Where We FishedWe were on the inside of the inlet at Matanzas, just south of St Augustine, Florida, when it happened. The beautiful sunrise and morning light on the old Spanish fort made the morning something really special. I was with my son and grandson, and we were planning on a banner day.
Matanzas Inlet is a small, narrow inlet protected by the shallow sandbars that cover its mouth. An ever changing channel of sorts allows those anglers with some local, recent knowledge to exit to the ocean on a decent day. If the wind is up, however, as it was this morning, the breakers prevent anyone from even attempting to go out, and they - the anglers - default farther north to the deeper St Augustine Inlet. Matanzas is not an inlet that is maintained with a US Army Corps of Engineers dredged channel or markers. You take your chances, and sometimes people make the mistake of trying to save some fuel only to become involved in a swamped, overturned boat.
Fishing was Great (emphasis on “was”!)Over the past week, friends of my son had been “tearing up” the redfish and mangrove snapper in the area. This area is home to mangrove trees that are as far north in Florida as I know about. It’s about 15 miles south of St Augustine at the south end of what is now the Matanzas River. In the 1940’s the Intracoastal Waterway (ICW) was cut though the river north and south and the resulting, weakened, tidal flow over the years allowed the ocean entrance to the old river to fill in with sand.
It is also about as far north as I have found inshore, mangrove snapper on a regular basis. I catch some larger ones farther north but it’s always offshore on an artificial reef, and usually only in the summertime. Somewhere around this inlet, the water in the winter starts staying too cold for some fish. But these snapper and redfish were here and being caught this past week. Please notice the word “were”. Today would be a bust, and we really caught nothing to speak of – a few very small snappers, one bluefish, several giant pinfish, and one small catfish…
Do Not Get Stuck by a Catfish (emphasis on “do not”!)My dad always warning whoever was fishing with him to avoid even touching a saltwater catfish – and in Florida Bay where he usually fished, they caught a bunch of them on any given trip. He knew the pain, and sadly as I grew up fishing with him, I learned about the pain firsthand on several occasions. You do not want to even get grazed by one of the three spines of a saltwater catfish!
I’ve been stuck by a dorsal fin or two of other fish many times over the years. I even had the big, first spine of the dorsal fin of a 208 pound Goliath grouper (jewfish) go through the calf muscle in my leg. It was like jamming a small Phillips head screwdriver in my leg! But the pain from even that stick was nothing in comparison to a saltwater catfish.
Here’s WhyThe three spines of a saltwater catfish are all loaded with toxins. One website describes them as a complex toxin made up of a mix of “high molecular weight proteins and low molecular weight compounds.” Whatever that means technically, it means pain physically.
I’m Finned – What Do I Do?Ok, I let my guard down and that little fish stuck me good. His dorsal fin went in my thumb along the side of my thumbnail, and as fast as it went in, it came back out. These fins are not like a smooth needle or the point of a hook. The sides of them look like a saw blade, and as the fin comes out of the puncture point, it rips flesh out with it. That only serves to allow the toxins to spread more quickly in the wound.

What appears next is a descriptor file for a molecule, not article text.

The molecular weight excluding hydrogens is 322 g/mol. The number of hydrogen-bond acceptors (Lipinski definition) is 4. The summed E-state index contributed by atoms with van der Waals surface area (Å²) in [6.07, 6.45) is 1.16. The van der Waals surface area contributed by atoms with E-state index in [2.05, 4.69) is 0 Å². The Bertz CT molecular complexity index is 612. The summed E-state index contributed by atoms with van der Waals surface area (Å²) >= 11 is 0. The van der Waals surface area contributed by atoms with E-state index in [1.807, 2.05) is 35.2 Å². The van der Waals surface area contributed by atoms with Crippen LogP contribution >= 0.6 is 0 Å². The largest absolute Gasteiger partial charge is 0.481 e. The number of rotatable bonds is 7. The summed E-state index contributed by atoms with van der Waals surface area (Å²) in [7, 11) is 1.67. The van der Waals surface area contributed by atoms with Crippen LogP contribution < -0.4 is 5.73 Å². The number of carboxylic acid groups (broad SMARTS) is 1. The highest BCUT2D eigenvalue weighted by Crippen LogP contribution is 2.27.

As I sat, literally with tears running down my face, the pain only intensified. With help from my son, I filled a small zip-lock bag with crushed ice and wrapped it on and around my thumb. To my dismay the pain only worsened over the next hour. I was nauseous and light headed, and could find no position to get my thumb to stop throbbing. After asking me about going in for an hour, my son finally called it a day and we headed home. Thankfully!
I Found the Cure!When I got home, I immediately began researching, and much to my amazement I found several things I could do to relieve the pain. More amazing is – what I did, worked!
- Do not use ice or cold on the wound
Imagine my surprise on this one. It turns out that cold only makes the toxins more powerful. So I had the answer to why the ice not only did not help, but seemed to make the pain even worse!
- Use hot water
I would never have thought to do this one. But water above 105 degrees Fahrenheit will break down the molecular structure of the toxins and actually stop the pain. I found this out for myself a bit later in the shower. As the hot water soaked in on my thumb, the pain actually subsided, and during my shower, it actually stopped hurting. I was amazed!
”I’m in my boat and we have no hot water – what do I do?” That’s a good question. Almost every late model outboard has a “pee stream”, a water stream off the side of the engine block as a visual indicator that the water pump is working to cool the engine. The water in that stream is hot enough to do the job! If you have an engine that has no stream, try pouring hot coffee or tea or soup that you may have in a thermos on-board.
- An unusual option
This option would be my last resort, but many commercial fishermen who get stuck quite often tell me they urinate or have their buddy urinate on the wound. They say it really helps stop the pain. Whether it’s the warmth of the liquid or something chemical – who knows? Is it safe? I don’t know. Will it cause further problems like infection? I don’t know but I would guess the chances for that are pretty good. Would I recommend it? No – I’m just reporting what I found!